TABLE 4
Comparison between OBUs side-by-side and spaced 50 and 600 meters
  IEEE 802.11p 27 Mbits/s IEEE 802.11p 3 Mbits/s
Metric Side-by-Side Spaced 50 m Side-by-Side Spaced 600 m
RTT (ms) 32.27 ± 3.66 31.67 ± 4.54 32.42 ± 5.17 35.17 ± 5.65 
UDP  6.83 ± 0.16  6.89 ± 0.30  1.16 ± 0.04 1.03 ± 0.14
Throughput        
(Mbits/s)        
Packet 1.252 ± 0.34 0  0.09 ± 0.12 2.22 ± 1.95
Loss (%)

It is also presented using extension cables to interconnect the board and the antennas, to understand if these cables may change the quality of communications.
The first difference noticed below, when extension cables are used, is the decrease of communication range. Without cables, as said before, it is possible to have good QoS at distances over 600 meters. However, with cables this distance reduces to approximately 300 meters.
Table 5 shows the impact of using extension cables in the same metrics obtained before. In these two cases, the IEEE 802.11p data rate is configured with a data rate of 3 Mbits/s.
TABLE 5
Comparison between communications with and without extension cables
  W/o extension cables - With extension
Metric 600 m cables - 300 m
RTT (ms) 35.17 ± 5.65  34.84 ± 6.24 
UDP Throughput (Mbits/s) 1.03 ± 0.14 0.68 ± 0.072
Packet Loss (%) 2.22 ± 1.95 31.18 7.25

Comparing the values presented in the Table 5, it can be seen that the extension cables do not affect the RTT values, but the throughput and packet loss significantly degrades. Throughput reduces from 1 Mbits/s to 0.68, and packet loss increases to almost 30%. These results show that the use of extension cables have a strong impact in the communication.
In order to compare the communication range of this solution with the communication range of a regular IEEE 802.11a/b/g/n hotspot, it is measured the throughput and the RTT achieved in a communication between a user and the hotspot versus the distance between them. The FIGS. 14 and 15 show the results for a IEEE 802.11a/b/g/n hotspot: the throughput is high when the nodes are placed side-by-side, it decreases quickly with the distance between nodes, and when it exceeds 60 meters the throughput is approximately null; the delay is very small for low distances, but it increases with the increase of the distance between nodes. For distances higher than 100 meters there is no communication between nodes. FIG. 14 shows throughput versus distance while FIG. 13 shows Round Trip Time versus distance.
It is also discussed the switching between networks and between technologies, which is provided by the connection manager integrated with a mobility protocol (in the current evaluation it is used a modified and enhanced version of Proxy Mobile IPv6-PMIPv6). In order to obtain better results, it was preferred to create new features on PMIPv6. These improvements allow handovers between the three different technologies used in the defined architecture, and provide a tunnel exchange method through the creation of a new tunnel before disconnecting the active one, making the switching between different networks more quickly and smoothly, decreasing the packet loss and the handover latency.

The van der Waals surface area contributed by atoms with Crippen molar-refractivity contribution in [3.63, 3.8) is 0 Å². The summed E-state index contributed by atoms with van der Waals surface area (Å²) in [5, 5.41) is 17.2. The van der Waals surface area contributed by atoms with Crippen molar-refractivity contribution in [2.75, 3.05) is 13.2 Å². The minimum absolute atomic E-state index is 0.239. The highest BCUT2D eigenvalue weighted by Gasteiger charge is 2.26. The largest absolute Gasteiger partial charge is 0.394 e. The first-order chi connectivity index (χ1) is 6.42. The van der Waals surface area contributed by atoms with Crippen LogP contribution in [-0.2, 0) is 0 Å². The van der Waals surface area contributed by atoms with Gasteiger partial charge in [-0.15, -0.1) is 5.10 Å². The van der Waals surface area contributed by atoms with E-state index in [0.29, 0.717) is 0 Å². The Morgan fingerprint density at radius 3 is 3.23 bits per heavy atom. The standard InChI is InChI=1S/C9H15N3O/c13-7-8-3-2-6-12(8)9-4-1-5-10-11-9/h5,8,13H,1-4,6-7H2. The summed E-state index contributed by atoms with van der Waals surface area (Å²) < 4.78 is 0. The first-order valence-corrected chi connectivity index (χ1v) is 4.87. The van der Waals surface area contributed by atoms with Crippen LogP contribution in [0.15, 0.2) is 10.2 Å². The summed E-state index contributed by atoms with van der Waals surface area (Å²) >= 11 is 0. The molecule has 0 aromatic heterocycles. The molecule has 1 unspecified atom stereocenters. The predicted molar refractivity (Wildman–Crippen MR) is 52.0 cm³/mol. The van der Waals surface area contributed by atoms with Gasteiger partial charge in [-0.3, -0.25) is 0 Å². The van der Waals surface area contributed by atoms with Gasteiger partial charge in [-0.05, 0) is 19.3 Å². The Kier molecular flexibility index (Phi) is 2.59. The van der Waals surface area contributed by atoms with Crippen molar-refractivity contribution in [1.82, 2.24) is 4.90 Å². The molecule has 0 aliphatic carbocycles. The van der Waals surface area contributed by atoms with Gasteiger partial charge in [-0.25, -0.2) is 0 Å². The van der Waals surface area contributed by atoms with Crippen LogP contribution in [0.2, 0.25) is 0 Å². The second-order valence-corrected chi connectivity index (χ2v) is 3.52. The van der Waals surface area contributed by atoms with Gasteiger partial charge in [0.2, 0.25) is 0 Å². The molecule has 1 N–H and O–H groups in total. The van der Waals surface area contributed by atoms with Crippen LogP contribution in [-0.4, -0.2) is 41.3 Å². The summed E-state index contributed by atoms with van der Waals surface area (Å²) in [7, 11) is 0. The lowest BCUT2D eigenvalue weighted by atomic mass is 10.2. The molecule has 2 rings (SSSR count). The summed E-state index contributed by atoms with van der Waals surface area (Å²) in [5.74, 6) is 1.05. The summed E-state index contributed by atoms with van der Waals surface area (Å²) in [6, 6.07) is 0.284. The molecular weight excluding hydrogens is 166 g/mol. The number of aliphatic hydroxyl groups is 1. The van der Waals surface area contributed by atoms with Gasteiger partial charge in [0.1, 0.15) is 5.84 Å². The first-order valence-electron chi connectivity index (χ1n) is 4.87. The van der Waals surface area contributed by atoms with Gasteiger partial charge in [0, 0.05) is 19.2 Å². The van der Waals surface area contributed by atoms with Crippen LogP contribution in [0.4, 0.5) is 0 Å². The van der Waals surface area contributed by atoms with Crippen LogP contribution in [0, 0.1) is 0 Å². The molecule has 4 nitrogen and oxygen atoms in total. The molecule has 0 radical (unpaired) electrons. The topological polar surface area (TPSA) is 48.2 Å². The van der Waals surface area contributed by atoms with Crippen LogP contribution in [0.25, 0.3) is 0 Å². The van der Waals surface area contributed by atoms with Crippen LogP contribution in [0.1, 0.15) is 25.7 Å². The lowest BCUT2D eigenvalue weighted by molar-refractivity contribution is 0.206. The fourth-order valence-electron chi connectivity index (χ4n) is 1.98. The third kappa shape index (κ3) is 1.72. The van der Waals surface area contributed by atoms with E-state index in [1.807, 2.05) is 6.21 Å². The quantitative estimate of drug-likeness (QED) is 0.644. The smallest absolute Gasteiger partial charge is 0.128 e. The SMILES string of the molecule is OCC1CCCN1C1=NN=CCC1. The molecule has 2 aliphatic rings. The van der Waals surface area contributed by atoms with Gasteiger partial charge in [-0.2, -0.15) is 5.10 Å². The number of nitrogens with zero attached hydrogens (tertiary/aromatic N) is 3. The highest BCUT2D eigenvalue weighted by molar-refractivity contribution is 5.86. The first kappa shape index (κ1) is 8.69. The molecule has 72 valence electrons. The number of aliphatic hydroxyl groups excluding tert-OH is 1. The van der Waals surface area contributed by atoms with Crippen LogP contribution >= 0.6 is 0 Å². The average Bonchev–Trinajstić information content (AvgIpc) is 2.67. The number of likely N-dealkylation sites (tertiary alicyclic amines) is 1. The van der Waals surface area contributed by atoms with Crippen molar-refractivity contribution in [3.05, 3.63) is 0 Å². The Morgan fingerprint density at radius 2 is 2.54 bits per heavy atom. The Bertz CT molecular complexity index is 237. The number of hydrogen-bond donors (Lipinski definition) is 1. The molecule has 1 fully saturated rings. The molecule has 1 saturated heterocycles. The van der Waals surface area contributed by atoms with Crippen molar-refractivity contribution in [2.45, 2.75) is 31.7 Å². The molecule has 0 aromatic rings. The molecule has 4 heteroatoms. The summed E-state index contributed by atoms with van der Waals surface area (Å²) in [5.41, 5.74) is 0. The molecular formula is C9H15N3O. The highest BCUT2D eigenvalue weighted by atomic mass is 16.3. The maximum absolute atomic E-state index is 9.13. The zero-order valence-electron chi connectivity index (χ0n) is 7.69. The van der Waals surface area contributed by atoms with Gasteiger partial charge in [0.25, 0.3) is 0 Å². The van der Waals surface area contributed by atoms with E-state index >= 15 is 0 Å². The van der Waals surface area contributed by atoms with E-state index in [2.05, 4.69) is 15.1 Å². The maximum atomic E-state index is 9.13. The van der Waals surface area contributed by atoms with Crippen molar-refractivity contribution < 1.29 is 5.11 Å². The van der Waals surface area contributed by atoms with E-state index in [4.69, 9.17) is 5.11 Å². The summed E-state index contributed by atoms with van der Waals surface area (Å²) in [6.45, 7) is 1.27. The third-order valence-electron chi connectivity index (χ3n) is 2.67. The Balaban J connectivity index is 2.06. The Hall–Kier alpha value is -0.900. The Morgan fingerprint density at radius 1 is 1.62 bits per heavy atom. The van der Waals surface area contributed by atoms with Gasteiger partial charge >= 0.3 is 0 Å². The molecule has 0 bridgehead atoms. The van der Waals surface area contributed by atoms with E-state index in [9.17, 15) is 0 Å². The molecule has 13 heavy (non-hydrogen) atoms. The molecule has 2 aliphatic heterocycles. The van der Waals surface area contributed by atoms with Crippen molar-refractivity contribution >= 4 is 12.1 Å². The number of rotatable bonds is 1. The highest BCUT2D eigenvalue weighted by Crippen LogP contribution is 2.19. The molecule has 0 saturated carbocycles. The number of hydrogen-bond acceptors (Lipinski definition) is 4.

FIG. 16 shows the time required for the switching between different networks or technologies. Table 6 shows the correspondence between the scenarios and the label included in the plot.
In all the heterogeneous switching scenarios, it is possible to observe that the handover is performed in a seamless manner, except in the Gto3G and Pto3G scenarios, when using a bitrate of 1000 Kbit/s. However, this behavior is not related with handover itself, but with the low bandwidth and high latency of the commercial 3G connection.
The discrepancy between GtoG and the other switching scenarios is due to the impossibility of performing a make-before-break handover in this scenario (i.e., make a new association before turning off the current link). In PtoP switching, the absence of association and authentication make this switching very fast. The same happens for PtoP_cs that considers channel switching.
TABLE 6
Handover Technologies
  IEEE IEEE 802.11p IEEE  
Technology 802.11p CS 802.11a/b/g/n 3G
IEEE 802.11p PtoP PtoG Pto3G
IEEE 802.11p CS PtoP_cs
IEEE 802.11a/b/g/n GtoP GtoG Gto3G
3G 3GtoP 3GtoG

The connection manager provides considerable improvements when compared to traditional (prior-art) connection managers, which are presented through the following set of results.
BCM (Basic Connection Manager) and PCM (Preference-based Connection Manager) are two connection managers used to determine the advantage of using the present VANET connection manager (VCM). BCM is a traditional connection manager, which selects the best network to connect based solely on the signal quality. PCM is another traditional connection manager based on a preferred technology to use, choosing IEEE 802.11p with higher preference, followed by IEEE 802.11g and then cellular. VCM is the connection manager according to the present disclosure and embodiments, which uses an AHP-based strategy to select the most appropriate available network and technology.
The evaluation was performed for three node densities in a Manhattan grid scenario where 6 RSUs and 30 Wi-Fi access points were randomly placed. Vehicles circulate using a car-following model with a maximum speed of 50 Km/h.